Gin Blossoms - New Miserable Experience
The Gin Blossoms have today largely been forgotten, even by those who were active music lovers when the band was in its heyday in the nineties. There is just something that seems so uncool about admitting to liking them. OK, so I'm uncool. The band arose, like others, in the wake of the success achieved by R.E.M. and, like other bands such as the Connells, are often, unfairly compared with them. They achieved a measure of commercial success and helped establish this jangly semi-country style of rock in and around the mainstream, something which would only benefit acts such as Wilco later on.
Perhaps the reasons why they never achieved greater success than they did lies in the tragedy which dogged the band around this time. The original singer-guitarist, and the man who penned most of their songs, was Doug Hopkins. Hopkins' depression drove him to drink and the band grew tired of his alcohoilism and kicked him out of the band just before the album was recorded. Shortly after its release, he killed himself. The band never truly recaptured the same level of achievement as a result, and split up after releasing another album.
New Miserable Experience is the one album from the Gin Blossoms that cannot be overlooked. It epitomised that very style of music I have described, and because the songs covered aspects of everyday life that we can all recognise and relate to. For example take the two hit singles off the album, both Doug Hopkins penned numbers. "Hey Jealousy" is all about such a familiar scene - boy meets girl; boy falls in love with girl; boy does something dumb and girl dumps him; boy get hogwhimpering drunk and begs forgiveness; girl says no; repeat cycle. "Found out about You" is about that girl you idolised at school, the one you befriended and followed everywhere in the hope that one day she would see you as more than a friend. And then you found out that she had shagged very boy in class except you.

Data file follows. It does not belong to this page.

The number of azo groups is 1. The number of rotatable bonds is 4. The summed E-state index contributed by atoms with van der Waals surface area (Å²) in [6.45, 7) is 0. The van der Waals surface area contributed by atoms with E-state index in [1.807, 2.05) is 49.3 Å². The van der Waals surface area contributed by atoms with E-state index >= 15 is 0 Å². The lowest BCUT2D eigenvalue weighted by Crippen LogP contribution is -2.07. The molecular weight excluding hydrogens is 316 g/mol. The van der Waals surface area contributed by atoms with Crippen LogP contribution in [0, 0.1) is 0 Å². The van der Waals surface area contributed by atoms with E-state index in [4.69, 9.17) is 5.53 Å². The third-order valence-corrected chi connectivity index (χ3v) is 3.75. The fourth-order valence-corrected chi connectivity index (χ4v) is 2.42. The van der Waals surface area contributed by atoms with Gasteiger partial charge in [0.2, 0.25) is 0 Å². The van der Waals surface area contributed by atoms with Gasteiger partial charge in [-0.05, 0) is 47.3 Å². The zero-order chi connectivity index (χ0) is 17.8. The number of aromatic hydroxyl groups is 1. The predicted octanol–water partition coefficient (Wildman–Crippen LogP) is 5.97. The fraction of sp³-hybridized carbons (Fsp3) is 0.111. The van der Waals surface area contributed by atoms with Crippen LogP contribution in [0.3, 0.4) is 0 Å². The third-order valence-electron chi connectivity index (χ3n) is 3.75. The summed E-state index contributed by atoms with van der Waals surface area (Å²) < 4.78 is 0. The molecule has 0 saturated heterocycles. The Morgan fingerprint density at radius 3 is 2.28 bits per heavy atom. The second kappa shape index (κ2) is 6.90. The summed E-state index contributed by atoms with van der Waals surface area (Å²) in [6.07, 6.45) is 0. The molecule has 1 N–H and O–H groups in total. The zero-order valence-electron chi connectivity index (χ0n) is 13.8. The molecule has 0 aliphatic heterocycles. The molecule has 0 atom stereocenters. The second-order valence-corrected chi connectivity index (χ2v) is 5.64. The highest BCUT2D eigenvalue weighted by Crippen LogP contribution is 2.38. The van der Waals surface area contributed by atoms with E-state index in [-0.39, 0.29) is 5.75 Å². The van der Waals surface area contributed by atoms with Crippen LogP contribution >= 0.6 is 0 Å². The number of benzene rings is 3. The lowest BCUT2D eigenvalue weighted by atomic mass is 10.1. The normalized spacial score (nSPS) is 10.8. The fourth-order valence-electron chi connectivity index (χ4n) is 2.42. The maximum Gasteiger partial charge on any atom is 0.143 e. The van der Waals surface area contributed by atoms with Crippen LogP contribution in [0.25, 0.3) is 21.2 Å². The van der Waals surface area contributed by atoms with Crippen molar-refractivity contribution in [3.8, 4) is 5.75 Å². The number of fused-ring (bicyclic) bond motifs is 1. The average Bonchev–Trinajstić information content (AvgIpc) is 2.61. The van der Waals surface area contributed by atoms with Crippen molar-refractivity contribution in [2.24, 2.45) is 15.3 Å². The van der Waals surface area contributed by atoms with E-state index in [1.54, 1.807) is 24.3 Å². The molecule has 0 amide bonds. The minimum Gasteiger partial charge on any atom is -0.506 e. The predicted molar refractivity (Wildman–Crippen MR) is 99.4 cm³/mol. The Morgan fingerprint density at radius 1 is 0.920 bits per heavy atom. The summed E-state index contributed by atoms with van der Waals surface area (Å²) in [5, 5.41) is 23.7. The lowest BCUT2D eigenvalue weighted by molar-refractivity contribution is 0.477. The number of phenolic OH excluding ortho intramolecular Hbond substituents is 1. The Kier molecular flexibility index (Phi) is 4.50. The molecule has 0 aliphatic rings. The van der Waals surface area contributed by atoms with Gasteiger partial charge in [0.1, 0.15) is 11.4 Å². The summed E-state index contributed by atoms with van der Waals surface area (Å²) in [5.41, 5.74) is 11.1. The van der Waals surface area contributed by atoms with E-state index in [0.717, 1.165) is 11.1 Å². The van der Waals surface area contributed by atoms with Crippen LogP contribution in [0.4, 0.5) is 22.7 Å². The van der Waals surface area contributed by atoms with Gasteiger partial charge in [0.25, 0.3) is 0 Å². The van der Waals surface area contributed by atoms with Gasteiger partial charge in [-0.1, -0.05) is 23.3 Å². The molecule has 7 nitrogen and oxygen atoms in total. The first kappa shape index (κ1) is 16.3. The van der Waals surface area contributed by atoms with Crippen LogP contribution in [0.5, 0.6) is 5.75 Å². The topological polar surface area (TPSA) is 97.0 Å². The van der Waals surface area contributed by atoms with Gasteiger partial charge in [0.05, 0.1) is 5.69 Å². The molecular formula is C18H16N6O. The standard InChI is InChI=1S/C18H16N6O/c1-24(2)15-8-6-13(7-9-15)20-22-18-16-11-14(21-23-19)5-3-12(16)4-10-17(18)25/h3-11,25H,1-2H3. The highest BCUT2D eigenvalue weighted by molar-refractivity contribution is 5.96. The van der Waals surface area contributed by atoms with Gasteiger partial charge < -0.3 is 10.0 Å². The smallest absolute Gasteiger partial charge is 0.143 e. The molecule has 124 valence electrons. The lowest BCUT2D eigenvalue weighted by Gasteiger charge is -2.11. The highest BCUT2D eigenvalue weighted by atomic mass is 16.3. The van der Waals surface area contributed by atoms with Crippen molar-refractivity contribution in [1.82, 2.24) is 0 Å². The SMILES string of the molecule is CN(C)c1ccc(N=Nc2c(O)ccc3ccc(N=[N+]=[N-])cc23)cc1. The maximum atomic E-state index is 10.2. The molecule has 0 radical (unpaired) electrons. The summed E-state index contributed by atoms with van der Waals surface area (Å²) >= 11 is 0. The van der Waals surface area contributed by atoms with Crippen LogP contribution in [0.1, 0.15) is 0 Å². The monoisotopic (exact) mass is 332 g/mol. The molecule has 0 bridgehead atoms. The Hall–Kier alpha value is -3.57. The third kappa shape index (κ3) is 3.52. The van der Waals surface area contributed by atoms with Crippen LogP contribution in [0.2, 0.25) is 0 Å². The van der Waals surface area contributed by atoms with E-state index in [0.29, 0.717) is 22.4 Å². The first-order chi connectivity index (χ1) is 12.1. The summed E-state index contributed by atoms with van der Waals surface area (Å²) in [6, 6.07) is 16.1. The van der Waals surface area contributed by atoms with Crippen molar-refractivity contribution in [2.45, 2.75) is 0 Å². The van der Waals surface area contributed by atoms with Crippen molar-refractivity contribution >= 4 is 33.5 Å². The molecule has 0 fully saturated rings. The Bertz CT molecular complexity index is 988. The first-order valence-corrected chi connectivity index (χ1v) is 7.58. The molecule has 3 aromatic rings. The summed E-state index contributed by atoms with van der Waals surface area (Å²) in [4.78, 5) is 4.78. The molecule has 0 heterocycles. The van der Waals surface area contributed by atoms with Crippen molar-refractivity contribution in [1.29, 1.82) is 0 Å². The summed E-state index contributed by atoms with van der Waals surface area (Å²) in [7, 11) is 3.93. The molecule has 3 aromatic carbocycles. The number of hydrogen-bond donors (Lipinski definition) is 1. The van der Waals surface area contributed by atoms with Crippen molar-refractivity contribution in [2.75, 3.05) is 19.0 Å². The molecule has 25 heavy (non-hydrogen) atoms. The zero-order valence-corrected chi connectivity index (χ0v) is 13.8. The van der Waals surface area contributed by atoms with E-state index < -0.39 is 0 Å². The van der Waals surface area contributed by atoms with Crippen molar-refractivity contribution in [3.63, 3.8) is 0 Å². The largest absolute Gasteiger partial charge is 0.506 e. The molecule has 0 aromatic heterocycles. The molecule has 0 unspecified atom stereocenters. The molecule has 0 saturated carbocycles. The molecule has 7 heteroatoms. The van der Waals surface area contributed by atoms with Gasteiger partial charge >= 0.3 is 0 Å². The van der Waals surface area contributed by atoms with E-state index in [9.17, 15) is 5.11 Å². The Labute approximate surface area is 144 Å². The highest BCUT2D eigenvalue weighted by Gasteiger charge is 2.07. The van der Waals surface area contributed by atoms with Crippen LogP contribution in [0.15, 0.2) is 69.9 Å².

What makes this album stand out is the fact that, in comparison with the rather sloppy, noisy rock which was so prevalent at this time, particularly in the States with the grunge scene, New Miserable Experience is a taut and edgy rock album full of well-written songs and memorable hooks, and I always love a good hook. Even the album's clunkers, if you can call them that, have some endearing charm about them. Both are country tinged; "Cajun Song" and "Cheatin'", the latter expounding the excuse for shagging someone else least likely in the history of the world to get your girl to take you back -
"You can't call it cheatin'/Because she reminds me of you".
But there are plenty of songs on here to catch and hold your attention. Some are quite dark, such as "29" and "Hold Me Down", while others such as "Allison Road" have a much stronger American feel to them. But whatever your mood, there is something on New Miserable Experience for you. It is one of those albums which is will always remind you of people and events in the past, sometimes ones you might perhaps wish you could forget. But in the end, that is what makes any album a good one, and the Gin Blossoms struck it right with this one.
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on 2012-03-01 dscanland Said:
This album is classic power pop album. It worked it's way into the mainstream based on it's pure pop genius. It's really the only album you need by Gin Blossoms and a quintessential 90s album.